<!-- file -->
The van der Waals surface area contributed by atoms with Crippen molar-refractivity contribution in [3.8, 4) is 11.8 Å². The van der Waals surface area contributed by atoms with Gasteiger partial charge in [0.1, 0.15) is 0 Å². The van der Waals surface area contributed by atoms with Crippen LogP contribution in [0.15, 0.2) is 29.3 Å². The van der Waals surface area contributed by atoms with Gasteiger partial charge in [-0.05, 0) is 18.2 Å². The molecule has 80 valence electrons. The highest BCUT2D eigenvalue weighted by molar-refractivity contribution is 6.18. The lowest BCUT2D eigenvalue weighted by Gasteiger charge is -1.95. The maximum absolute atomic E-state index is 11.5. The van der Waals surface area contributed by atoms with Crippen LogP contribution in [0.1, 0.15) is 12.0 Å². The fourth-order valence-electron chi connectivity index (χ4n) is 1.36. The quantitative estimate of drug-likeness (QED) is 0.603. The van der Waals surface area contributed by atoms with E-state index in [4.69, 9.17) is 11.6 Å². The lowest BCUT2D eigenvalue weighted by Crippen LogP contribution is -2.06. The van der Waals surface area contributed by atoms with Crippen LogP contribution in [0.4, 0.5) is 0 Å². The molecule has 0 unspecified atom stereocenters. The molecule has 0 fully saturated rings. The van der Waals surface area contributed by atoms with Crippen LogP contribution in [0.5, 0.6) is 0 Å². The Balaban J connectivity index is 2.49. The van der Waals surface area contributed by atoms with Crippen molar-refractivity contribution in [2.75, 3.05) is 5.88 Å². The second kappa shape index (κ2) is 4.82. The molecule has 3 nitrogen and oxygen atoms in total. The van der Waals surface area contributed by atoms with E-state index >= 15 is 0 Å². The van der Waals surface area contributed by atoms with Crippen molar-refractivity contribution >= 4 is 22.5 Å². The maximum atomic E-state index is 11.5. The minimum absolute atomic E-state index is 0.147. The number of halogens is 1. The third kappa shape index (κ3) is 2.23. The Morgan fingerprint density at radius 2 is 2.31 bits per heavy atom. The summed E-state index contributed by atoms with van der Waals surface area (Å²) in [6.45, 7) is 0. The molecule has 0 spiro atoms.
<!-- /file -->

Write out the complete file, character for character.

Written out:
The van der Waals surface area contributed by atoms with Crippen molar-refractivity contribution in [3.8, 4) is 11.8 Å². The van der Waals surface area contributed by atoms with Gasteiger partial charge in [0.1, 0.15) is 0 Å². The van der Waals surface area contributed by atoms with Crippen LogP contribution in [0.15, 0.2) is 29.3 Å². The van der Waals surface area contributed by atoms with Gasteiger partial charge in [-0.05, 0) is 18.2 Å². The molecule has 80 valence electrons. The highest BCUT2D eigenvalue weighted by molar-refractivity contribution is 6.18. The lowest BCUT2D eigenvalue weighted by Gasteiger charge is -1.95. The maximum absolute atomic E-state index is 11.5. The van der Waals surface area contributed by atoms with Crippen LogP contribution in [0.1, 0.15) is 12.0 Å². The fourth-order valence-electron chi connectivity index (χ4n) is 1.36. The quantitative estimate of drug-likeness (QED) is 0.603. The van der Waals surface area contributed by atoms with E-state index in [4.69, 9.17) is 11.6 Å². The lowest BCUT2D eigenvalue weighted by Crippen LogP contribution is -2.06. The van der Waals surface area contributed by atoms with Crippen LogP contribution in [0.4, 0.5) is 0 Å². The molecule has 0 unspecified atom stereocenters. The molecule has 0 fully saturated rings. The van der Waals surface area contributed by atoms with Crippen LogP contribution in [0.5, 0.6) is 0 Å². The Balaban J connectivity index is 2.49. The van der Waals surface area contributed by atoms with Crippen molar-refractivity contribution in [2.75, 3.05) is 5.88 Å². The second kappa shape index (κ2) is 4.82. The molecule has 3 nitrogen and oxygen atoms in total. The van der Waals surface area contributed by atoms with E-state index >= 15 is 0 Å². The van der Waals surface area contributed by atoms with Crippen molar-refractivity contribution >= 4 is 22.5 Å². The maximum atomic E-state index is 11.5. The minimum absolute atomic E-state index is 0.147. The number of halogens is 1. The third kappa shape index (κ3) is 2.23. The Morgan fingerprint density at radius 2 is 2.31 bits per heavy atom. The summed E-state index contributed by atoms with van der Waals surface area (Å²) in [6.45, 7) is 0. The molecule has 0 spiro atoms.